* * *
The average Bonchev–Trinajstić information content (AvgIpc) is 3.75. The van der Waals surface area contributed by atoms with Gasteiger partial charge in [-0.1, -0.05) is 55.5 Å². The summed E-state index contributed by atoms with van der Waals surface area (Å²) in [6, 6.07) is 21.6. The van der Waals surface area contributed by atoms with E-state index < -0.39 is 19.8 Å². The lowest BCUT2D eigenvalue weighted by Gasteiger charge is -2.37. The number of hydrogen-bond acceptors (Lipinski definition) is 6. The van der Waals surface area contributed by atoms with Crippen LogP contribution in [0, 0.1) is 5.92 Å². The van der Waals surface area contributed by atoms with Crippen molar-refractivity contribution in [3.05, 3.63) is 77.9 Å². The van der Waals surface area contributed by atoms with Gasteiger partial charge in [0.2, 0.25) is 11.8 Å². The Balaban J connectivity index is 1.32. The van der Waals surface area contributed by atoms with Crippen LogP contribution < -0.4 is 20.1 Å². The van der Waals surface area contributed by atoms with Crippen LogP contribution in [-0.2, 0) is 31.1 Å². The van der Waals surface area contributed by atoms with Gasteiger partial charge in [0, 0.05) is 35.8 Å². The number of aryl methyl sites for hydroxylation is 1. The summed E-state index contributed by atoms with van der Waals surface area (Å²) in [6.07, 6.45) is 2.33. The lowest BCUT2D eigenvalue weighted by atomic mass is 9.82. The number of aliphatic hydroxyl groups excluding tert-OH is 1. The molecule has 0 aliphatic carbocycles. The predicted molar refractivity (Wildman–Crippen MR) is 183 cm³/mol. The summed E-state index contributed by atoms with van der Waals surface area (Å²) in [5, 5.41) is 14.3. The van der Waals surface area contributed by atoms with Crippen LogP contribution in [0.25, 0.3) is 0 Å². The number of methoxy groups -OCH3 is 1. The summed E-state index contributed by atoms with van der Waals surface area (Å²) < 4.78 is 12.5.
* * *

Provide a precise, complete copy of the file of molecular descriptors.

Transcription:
The average Bonchev–Trinajstić information content (AvgIpc) is 3.75. The van der Waals surface area contributed by atoms with Gasteiger partial charge in [-0.1, -0.05) is 55.5 Å². The summed E-state index contributed by atoms with van der Waals surface area (Å²) in [6, 6.07) is 21.6. The van der Waals surface area contributed by atoms with E-state index < -0.39 is 19.8 Å². The lowest BCUT2D eigenvalue weighted by Gasteiger charge is -2.37. The number of hydrogen-bond acceptors (Lipinski definition) is 6. The van der Waals surface area contributed by atoms with Crippen LogP contribution in [0, 0.1) is 5.92 Å². The van der Waals surface area contributed by atoms with Crippen molar-refractivity contribution in [3.05, 3.63) is 77.9 Å². The van der Waals surface area contributed by atoms with Gasteiger partial charge in [0.2, 0.25) is 11.8 Å². The Balaban J connectivity index is 1.32. The van der Waals surface area contributed by atoms with Crippen LogP contribution < -0.4 is 20.1 Å². The van der Waals surface area contributed by atoms with Crippen LogP contribution in [-0.2, 0) is 31.1 Å². The van der Waals surface area contributed by atoms with Gasteiger partial charge in [0, 0.05) is 35.8 Å². The number of aryl methyl sites for hydroxylation is 1. The summed E-state index contributed by atoms with van der Waals surface area (Å²) in [6.07, 6.45) is 2.33. The lowest BCUT2D eigenvalue weighted by atomic mass is 9.82. The number of aliphatic hydroxyl groups excluding tert-OH is 1. The molecule has 0 aliphatic carbocycles. The predicted molar refractivity (Wildman–Crippen MR) is 183 cm³/mol. The summed E-state index contributed by atoms with van der Waals surface area (Å²) in [5, 5.41) is 14.3. The van der Waals surface area contributed by atoms with Crippen LogP contribution in [0.25, 0.3) is 0 Å². The number of methoxy groups -OCH3 is 1. The summed E-state index contributed by atoms with van der Waals surface area (Å²) < 4.78 is 12.5.